I have a love of words that stems from a love of reading and a love of conversation. I love learning new words and discovering new meanings. Clever conversation makes me swoon. My favourite TV shows become favourites because of the banter between characters. I read cookbooks by Nigella Lawson as much for her prose as for the recipes.

People who know how to use words are my heroes and I envy them enormously.

Language is a thing of great beauty and power. But with power, there comes an ability to destroy and misuse and oh, oh, oh, how words are misused!

I don’t like abbreviated words. ‘Awks’ is not a word. And ‘totes’ as a noun refers to a bag and as a verb to carrying something around. It is not a substitute for ‘totally’. (Also, it’s possible I am an 82-year-old woman called Beryl who is about to call 3AW and complain about ‘the youth of today’.)

But most of all, I despise made up words.

So it’s a little odd that one of my favourite Tumblrs is all about made up words.

The Dictionary of Obscure Sorrows invents words that fill a gap in language. Creator of the Tumblr is John Koenig and he is incredibly clever in the way he comes up with these new words. He has a Facebook page to explain the etymology for each word (often made up from existing words jumbled together) and YouTube clips, exquisitely telling the story of the word.

Some of the made up words are strangely beautiful, although I wonder if that is because what they intend to describe is beautiful. Unsurprisingly, vellichor is my favourite.

Sometimes, there are no words to describe a feeling or an experience. This is often the case when trying to explain diabetes – especially to people who do not live with it.

Here are some things I wish there were words for:

That feeling when you know you are low but refuse to acknowledge it. Your brain is foggy, yet at the same time your mind is defiantly in denial. 

The frustration you feel when you are desperately trying to play by the book, yet still not getting the diabetes results you would like to see – that you expect.

The love you feel for diabetes technology which is often coupled with an absolute hate of it.

That feeling of meeting someone with diabetes who you just click with and know that you will be friends forever – not because of diabetes, but just because, although kind of because of diabetes! (Ping: These girls. And this one.)

And adding to that – being in a room full of other people with diabetes and hearing the beeping and vibrating and alarming and clicking of a hundred meters/pumps/lancets/pens/CGMs and being absolutely oblivious to it all because it just feels so ‘normal’.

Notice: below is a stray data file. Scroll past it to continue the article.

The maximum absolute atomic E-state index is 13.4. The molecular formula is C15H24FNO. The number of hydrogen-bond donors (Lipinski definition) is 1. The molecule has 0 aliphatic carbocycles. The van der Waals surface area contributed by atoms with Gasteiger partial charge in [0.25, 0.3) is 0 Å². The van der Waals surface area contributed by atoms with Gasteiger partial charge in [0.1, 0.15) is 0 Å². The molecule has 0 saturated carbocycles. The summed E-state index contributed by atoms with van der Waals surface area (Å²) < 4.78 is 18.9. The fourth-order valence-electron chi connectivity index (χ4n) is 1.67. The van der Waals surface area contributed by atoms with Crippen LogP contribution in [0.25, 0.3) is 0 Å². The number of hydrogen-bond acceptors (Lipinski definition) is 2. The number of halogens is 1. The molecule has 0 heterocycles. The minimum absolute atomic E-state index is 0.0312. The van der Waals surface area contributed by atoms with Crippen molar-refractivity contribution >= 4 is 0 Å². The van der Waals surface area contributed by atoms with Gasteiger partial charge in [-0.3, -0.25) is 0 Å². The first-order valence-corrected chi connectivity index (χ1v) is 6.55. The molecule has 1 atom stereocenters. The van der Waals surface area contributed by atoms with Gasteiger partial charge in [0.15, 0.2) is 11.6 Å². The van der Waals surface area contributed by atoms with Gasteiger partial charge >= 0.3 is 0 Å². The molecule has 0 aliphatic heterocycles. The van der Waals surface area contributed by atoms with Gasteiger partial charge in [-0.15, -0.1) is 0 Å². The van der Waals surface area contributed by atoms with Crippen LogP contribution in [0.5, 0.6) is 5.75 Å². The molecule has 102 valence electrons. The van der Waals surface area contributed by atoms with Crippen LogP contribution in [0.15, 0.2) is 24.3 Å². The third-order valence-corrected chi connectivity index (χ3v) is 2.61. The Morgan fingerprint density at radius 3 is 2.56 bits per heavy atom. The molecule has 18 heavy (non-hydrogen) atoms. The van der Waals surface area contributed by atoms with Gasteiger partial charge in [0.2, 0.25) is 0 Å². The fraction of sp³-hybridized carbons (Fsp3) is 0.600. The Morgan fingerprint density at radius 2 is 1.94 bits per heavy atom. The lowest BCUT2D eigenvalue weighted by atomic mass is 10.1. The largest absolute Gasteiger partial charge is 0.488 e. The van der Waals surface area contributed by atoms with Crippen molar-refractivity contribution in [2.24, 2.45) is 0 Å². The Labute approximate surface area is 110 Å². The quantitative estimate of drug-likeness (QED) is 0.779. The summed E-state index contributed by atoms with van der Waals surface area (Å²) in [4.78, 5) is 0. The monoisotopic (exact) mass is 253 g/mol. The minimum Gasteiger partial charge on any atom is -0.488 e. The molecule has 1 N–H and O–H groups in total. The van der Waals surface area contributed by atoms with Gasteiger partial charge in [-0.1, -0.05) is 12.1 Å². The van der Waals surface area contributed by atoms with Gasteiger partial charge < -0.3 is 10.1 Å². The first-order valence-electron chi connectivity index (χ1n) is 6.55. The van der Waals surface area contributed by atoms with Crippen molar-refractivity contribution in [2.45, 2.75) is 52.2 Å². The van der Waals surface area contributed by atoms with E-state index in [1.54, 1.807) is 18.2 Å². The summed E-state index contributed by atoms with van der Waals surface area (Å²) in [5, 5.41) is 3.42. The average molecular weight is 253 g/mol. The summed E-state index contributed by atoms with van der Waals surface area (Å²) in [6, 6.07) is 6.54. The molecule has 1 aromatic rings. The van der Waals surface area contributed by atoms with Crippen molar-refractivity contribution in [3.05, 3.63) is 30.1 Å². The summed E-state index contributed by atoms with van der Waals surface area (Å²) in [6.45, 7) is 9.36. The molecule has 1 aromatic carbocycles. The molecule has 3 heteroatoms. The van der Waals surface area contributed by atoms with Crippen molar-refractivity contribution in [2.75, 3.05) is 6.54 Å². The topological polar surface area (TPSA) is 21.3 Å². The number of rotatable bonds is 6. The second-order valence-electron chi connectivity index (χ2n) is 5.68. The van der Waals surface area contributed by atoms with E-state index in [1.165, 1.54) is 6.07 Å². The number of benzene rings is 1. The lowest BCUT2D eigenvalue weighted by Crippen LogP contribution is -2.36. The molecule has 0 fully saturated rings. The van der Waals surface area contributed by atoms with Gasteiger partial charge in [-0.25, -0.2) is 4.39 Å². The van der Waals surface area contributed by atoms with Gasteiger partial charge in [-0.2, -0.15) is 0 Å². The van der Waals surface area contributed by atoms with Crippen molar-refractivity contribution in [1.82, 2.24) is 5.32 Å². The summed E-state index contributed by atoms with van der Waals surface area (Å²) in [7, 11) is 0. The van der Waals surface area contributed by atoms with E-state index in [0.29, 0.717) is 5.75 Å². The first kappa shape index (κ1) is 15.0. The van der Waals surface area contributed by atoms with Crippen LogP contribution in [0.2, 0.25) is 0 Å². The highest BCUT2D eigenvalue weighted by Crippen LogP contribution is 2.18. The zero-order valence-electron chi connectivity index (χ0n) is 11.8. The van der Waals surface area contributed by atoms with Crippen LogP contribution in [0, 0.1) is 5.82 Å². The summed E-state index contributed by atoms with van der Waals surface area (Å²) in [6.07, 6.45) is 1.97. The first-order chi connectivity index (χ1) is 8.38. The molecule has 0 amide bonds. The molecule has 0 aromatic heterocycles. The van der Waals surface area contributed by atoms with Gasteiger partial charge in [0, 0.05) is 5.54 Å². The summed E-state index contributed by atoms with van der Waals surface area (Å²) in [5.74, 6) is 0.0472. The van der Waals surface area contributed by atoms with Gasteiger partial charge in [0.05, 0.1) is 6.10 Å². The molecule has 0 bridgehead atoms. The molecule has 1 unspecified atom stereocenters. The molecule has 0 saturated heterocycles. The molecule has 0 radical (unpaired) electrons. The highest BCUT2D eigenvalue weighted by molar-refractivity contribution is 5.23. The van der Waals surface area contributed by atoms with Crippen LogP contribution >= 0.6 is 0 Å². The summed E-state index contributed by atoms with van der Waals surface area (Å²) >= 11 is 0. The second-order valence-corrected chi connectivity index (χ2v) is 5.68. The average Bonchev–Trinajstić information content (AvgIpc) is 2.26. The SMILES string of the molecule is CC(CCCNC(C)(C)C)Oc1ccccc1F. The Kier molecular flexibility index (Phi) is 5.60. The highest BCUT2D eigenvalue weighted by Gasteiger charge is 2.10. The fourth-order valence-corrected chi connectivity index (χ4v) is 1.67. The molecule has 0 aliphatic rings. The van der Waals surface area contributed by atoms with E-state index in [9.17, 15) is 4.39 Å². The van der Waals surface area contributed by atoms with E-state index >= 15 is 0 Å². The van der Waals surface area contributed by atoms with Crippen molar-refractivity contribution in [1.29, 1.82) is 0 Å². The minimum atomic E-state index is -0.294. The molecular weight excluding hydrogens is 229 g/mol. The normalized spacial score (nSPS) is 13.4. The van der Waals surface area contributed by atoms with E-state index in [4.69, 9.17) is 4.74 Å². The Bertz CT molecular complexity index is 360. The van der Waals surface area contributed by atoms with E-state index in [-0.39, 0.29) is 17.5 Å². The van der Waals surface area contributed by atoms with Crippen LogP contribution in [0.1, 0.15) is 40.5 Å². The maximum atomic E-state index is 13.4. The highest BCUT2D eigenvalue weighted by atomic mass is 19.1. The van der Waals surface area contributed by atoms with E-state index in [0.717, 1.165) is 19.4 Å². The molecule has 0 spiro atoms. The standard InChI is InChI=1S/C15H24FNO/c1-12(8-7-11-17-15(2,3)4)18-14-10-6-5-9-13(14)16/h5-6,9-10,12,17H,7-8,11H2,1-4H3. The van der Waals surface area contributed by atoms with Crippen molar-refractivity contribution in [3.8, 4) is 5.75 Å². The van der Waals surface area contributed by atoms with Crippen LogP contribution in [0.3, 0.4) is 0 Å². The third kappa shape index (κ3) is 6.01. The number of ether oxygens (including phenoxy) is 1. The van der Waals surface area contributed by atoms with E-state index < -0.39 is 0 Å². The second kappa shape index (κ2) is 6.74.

The anticipation of digging a spoon into a new jar of Nutella.

The superciliousness you feel – and the exaltation you feel you deserve – when you change your lancet more than a couple of times of year.

The rare, unusual and yet liberating feeling of being completely, truly, utterly, entirely, wholly naked – no cannula; no sensor; no tape on your body.

The appreciation, gratitude and indebtedness you feel towards your loved ones who are forced to deal with diabetes that one step removed, and love you no less for it.

The realisation that a diabetes blog post you are reading is so perfectly true, so accurately precise and tells your story so honestly that you feel that you wrote it yourself.

Being high and all that comes with it.

I wish there were words for these things. I wish that there was a way that I could express what diabetes is about – how diabetes feels – in a way that is more than just multiple words on paper and a (frequently ridiculous) stream of consciousness that is often nothing more than an unintelligible mess!

I’m not sure that I would ever use Koenig’s words in a sentence – spoken or written – and he is certainly not the first person to make up words. Shakespeare made up words in his writing. Edward Lear did too – really, just what is a runcible spoon? But nonetheless, it is somewhat magical to see – and hear how – random letters come together to create words that seem to somehow, suddenly, make complete sense and give a name to things that we absolutely feel.